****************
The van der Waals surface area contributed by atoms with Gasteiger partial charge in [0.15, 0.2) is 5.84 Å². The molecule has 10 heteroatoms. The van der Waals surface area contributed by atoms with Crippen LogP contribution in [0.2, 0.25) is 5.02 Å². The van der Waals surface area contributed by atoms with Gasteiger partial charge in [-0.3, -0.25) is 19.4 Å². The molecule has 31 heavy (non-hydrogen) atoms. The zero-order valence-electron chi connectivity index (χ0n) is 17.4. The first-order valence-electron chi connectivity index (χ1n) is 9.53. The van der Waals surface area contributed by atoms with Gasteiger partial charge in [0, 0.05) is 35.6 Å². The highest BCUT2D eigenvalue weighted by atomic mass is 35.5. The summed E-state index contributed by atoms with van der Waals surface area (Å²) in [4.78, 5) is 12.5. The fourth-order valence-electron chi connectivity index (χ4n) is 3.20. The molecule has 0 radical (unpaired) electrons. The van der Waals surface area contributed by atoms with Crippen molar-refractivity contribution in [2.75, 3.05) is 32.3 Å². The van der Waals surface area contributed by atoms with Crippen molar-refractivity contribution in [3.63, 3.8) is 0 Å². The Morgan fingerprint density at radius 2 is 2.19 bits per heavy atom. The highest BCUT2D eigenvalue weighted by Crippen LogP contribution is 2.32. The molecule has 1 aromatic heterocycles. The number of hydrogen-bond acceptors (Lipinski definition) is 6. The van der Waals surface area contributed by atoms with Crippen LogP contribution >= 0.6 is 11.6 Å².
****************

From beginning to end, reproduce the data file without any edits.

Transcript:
The van der Waals surface area contributed by atoms with Gasteiger partial charge in [0.15, 0.2) is 5.84 Å². The molecule has 10 heteroatoms. The van der Waals surface area contributed by atoms with Crippen LogP contribution in [0.2, 0.25) is 5.02 Å². The van der Waals surface area contributed by atoms with Gasteiger partial charge in [-0.3, -0.25) is 19.4 Å². The molecule has 31 heavy (non-hydrogen) atoms. The zero-order valence-electron chi connectivity index (χ0n) is 17.4. The first-order valence-electron chi connectivity index (χ1n) is 9.53. The van der Waals surface area contributed by atoms with Gasteiger partial charge in [0, 0.05) is 35.6 Å². The highest BCUT2D eigenvalue weighted by atomic mass is 35.5. The summed E-state index contributed by atoms with van der Waals surface area (Å²) in [4.78, 5) is 12.5. The fourth-order valence-electron chi connectivity index (χ4n) is 3.20. The molecule has 0 radical (unpaired) electrons. The van der Waals surface area contributed by atoms with Crippen molar-refractivity contribution in [2.75, 3.05) is 32.3 Å². The van der Waals surface area contributed by atoms with Crippen molar-refractivity contribution in [3.63, 3.8) is 0 Å². The Morgan fingerprint density at radius 2 is 2.19 bits per heavy atom. The highest BCUT2D eigenvalue weighted by Crippen LogP contribution is 2.32. The molecule has 1 aromatic heterocycles. The number of hydrogen-bond acceptors (Lipinski definition) is 6. The van der Waals surface area contributed by atoms with Crippen LogP contribution >= 0.6 is 11.6 Å².